His observations made clear that one potent force against bullying at the school derives from the free age mixing that occurs there. The presence of little children, who are known to all, seems to bring out the nurturing qualities in older children, and the spirit of nurturance then transfers even to interactions among age-mates. I wrote about this in a previous essay (Why We Should Stop Segregating Children By Age, Part III). Another potent force, however, clearly comes from the democratic procedures through which the school operates and the spirit of equality and respect for one another that such procedures engender. That is my focus here.
One of the school's most frequently cited rules--made, of course, through democratic vote of the School Meeting--is that referred to as Infringement of Rights. Basically, the rule is this: If you say or do something to someone that is potentially offensive to that person, and if that person asks you to stop but you don't stop, then you have infringed upon that person's right not to be harassed, and that person, or anyone else, can then "bring you up" to the Judicial Committee. The Judicial Committee, or JC, is a standing jury, which meets every day. It is composed of school members of all ages--there is always at least one little kid, one middle kid, one older kid, and one staff member--who serve for a certain designated period of time.
Most often, in simple cases of teasing, the JC attempts to "mediate" the case, that is, to bring it to a conclusion satisfactory to both parties without any formal charges. The accused may apologize and the accuser may accept the apology after explaining how the teasing made him or her feel, and that may be the end of it. If such teasing were to occur again, however, the JC would have to decide on some appropriate punishment for the person who inflicted the teasing. Perhaps that person would be banned, for a week, from the area of the school where the teasing occurred.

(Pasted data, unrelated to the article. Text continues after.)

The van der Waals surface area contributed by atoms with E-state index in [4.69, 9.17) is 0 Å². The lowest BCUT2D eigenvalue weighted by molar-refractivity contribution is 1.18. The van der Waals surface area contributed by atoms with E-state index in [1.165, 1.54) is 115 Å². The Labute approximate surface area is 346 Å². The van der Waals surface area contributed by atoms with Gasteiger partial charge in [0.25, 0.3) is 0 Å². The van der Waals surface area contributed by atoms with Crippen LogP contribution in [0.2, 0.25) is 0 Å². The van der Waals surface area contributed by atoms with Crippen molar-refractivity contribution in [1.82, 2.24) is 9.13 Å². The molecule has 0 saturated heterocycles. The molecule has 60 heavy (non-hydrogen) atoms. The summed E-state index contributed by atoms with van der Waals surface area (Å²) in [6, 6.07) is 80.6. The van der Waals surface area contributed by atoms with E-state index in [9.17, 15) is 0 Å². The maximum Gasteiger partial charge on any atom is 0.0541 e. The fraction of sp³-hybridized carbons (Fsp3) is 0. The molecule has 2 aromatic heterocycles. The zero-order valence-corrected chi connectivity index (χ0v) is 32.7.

What a simple, elegant rule! It solves the problem (in most cases) of deciding whether or not a specific name, joke, or action is "all in good fun" or harassment. It's harassment if the target says, seriously, "I don't like this, so please stop it." In some cases, however, it takes students a while to learn that they have the right to voice objections to teasing, and in those cases someone else may bring up the offender if he or she believes that the target felt harassed or might reasonably have felt so. When this happens the arguments before the JC become more complicated. Not surprisingly, most complaints about teasing are brought by little kids against other little kids. Older kids, in this environment, have usually learned to settle such disputes and respect one another's rights without the JC.
Serving on the JC, which everyone does from time to time, is itself an education in concern for others. On the JC students of all ages have the mature task of listening to and trying to understand both parties in a dispute. The school's judicial system is not designed for education--it is designed for the very practical purpose of settling disputes--but, in fact, each case tried is a real-life lesson in human sensitivity for everyone concerned.
Sudbury Valley calls itself a school, but it is first a foremost a democratic, moral community. Every school member, regardless of age and regardless of status as student or staff, has legal power equivalent to every other member of the school. The official system of authority at the school is not one of bullying; it is not top-down authority based on power differentials. Every voice is respected, and when people are listened to and respected they no longer have a need to bully. In fact, in that environment, they learn that bullying backfires. It does not achieve any useful ends, and it puts you at odds with the rest of the community in ways that make you uncomfortable and lead you to change your ways.
Wouldn't it be nice if all of our schools were, first and foremost, moral communities?
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 Examples can be found in Gray, P. and Feldman, J. (2004). Playing in the Zone of Proximal Development: Qualities of Self-Directed Age Mixing Between Adolescents and Young Children at a Democratic School. American Journal of Education, 110, 108-145.